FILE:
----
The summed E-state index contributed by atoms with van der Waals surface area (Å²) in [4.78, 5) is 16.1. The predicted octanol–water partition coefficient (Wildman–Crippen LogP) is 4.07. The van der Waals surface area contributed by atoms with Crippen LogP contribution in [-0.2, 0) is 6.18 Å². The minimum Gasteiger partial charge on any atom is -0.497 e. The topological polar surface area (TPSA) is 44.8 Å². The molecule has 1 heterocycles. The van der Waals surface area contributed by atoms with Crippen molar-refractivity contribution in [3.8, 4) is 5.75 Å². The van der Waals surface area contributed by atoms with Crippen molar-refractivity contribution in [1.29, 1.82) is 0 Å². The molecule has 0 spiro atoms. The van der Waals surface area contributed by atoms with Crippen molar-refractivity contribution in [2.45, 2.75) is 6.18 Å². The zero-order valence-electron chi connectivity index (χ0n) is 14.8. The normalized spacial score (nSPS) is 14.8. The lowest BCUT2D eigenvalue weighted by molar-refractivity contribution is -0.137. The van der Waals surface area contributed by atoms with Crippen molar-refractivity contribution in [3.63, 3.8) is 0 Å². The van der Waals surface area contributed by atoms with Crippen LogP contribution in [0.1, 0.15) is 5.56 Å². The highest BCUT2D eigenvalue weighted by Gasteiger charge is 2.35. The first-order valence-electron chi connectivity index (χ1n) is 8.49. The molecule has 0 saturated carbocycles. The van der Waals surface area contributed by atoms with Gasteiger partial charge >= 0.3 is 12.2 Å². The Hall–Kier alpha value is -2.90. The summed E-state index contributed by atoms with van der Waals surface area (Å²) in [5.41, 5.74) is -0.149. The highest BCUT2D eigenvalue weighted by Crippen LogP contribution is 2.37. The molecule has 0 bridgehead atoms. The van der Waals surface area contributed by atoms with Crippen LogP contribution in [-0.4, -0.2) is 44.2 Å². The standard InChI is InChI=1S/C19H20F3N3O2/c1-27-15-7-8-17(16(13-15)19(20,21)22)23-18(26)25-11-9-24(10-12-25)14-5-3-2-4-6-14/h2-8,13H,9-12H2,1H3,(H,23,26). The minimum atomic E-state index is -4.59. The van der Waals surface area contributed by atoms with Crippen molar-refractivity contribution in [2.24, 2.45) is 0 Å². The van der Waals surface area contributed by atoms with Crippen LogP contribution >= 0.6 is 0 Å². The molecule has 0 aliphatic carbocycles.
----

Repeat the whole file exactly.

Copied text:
The summed E-state index contributed by atoms with van der Waals surface area (Å²) in [4.78, 5) is 16.1. The predicted octanol–water partition coefficient (Wildman–Crippen LogP) is 4.07. The van der Waals surface area contributed by atoms with Crippen LogP contribution in [-0.2, 0) is 6.18 Å². The minimum Gasteiger partial charge on any atom is -0.497 e. The topological polar surface area (TPSA) is 44.8 Å². The molecule has 1 heterocycles. The van der Waals surface area contributed by atoms with Crippen molar-refractivity contribution in [3.8, 4) is 5.75 Å². The van der Waals surface area contributed by atoms with Crippen molar-refractivity contribution in [1.29, 1.82) is 0 Å². The molecule has 0 spiro atoms. The van der Waals surface area contributed by atoms with Crippen molar-refractivity contribution in [2.45, 2.75) is 6.18 Å². The zero-order valence-electron chi connectivity index (χ0n) is 14.8. The normalized spacial score (nSPS) is 14.8. The lowest BCUT2D eigenvalue weighted by molar-refractivity contribution is -0.137. The van der Waals surface area contributed by atoms with Crippen molar-refractivity contribution in [3.63, 3.8) is 0 Å². The van der Waals surface area contributed by atoms with Crippen LogP contribution in [0.1, 0.15) is 5.56 Å². The highest BCUT2D eigenvalue weighted by Gasteiger charge is 2.35. The first-order valence-electron chi connectivity index (χ1n) is 8.49. The molecule has 0 saturated carbocycles. The van der Waals surface area contributed by atoms with Gasteiger partial charge >= 0.3 is 12.2 Å². The Hall–Kier alpha value is -2.90. The summed E-state index contributed by atoms with van der Waals surface area (Å²) in [5.41, 5.74) is -0.149. The highest BCUT2D eigenvalue weighted by Crippen LogP contribution is 2.37. The molecule has 0 bridgehead atoms. The van der Waals surface area contributed by atoms with Crippen LogP contribution in [-0.4, -0.2) is 44.2 Å². The standard InChI is InChI=1S/C19H20F3N3O2/c1-27-15-7-8-17(16(13-15)19(20,21)22)23-18(26)25-11-9-24(10-12-25)14-5-3-2-4-6-14/h2-8,13H,9-12H2,1H3,(H,23,26). The minimum atomic E-state index is -4.59. The van der Waals surface area contributed by atoms with Crippen molar-refractivity contribution in [2.24, 2.45) is 0 Å². The van der Waals surface area contributed by atoms with Crippen LogP contribution >= 0.6 is 0 Å². The molecule has 0 aliphatic carbocycles.